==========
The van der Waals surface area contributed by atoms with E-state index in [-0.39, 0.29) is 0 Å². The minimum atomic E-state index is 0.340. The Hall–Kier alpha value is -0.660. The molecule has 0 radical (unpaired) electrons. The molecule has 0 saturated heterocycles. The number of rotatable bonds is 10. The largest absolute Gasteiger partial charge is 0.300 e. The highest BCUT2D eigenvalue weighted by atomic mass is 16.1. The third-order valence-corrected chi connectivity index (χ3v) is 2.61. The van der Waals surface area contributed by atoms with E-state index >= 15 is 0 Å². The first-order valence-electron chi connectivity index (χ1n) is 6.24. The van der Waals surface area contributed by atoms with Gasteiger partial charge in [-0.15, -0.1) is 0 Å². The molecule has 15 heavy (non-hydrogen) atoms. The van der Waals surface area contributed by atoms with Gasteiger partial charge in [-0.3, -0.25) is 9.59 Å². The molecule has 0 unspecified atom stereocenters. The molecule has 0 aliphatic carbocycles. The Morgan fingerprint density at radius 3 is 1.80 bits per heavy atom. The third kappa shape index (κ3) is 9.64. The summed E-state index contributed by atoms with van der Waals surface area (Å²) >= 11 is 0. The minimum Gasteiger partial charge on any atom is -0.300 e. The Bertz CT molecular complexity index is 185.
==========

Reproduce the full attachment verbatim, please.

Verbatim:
The van der Waals surface area contributed by atoms with E-state index in [-0.39, 0.29) is 0 Å². The minimum atomic E-state index is 0.340. The Hall–Kier alpha value is -0.660. The molecule has 0 radical (unpaired) electrons. The molecule has 0 saturated heterocycles. The number of rotatable bonds is 10. The largest absolute Gasteiger partial charge is 0.300 e. The highest BCUT2D eigenvalue weighted by atomic mass is 16.1. The third-order valence-corrected chi connectivity index (χ3v) is 2.61. The van der Waals surface area contributed by atoms with E-state index >= 15 is 0 Å². The first-order valence-electron chi connectivity index (χ1n) is 6.24. The van der Waals surface area contributed by atoms with Gasteiger partial charge in [-0.15, -0.1) is 0 Å². The molecule has 15 heavy (non-hydrogen) atoms. The van der Waals surface area contributed by atoms with Gasteiger partial charge in [-0.3, -0.25) is 9.59 Å². The molecule has 0 unspecified atom stereocenters. The molecule has 0 aliphatic carbocycles. The Morgan fingerprint density at radius 3 is 1.80 bits per heavy atom. The third kappa shape index (κ3) is 9.64. The summed E-state index contributed by atoms with van der Waals surface area (Å²) >= 11 is 0. The minimum Gasteiger partial charge on any atom is -0.300 e. The Bertz CT molecular complexity index is 185.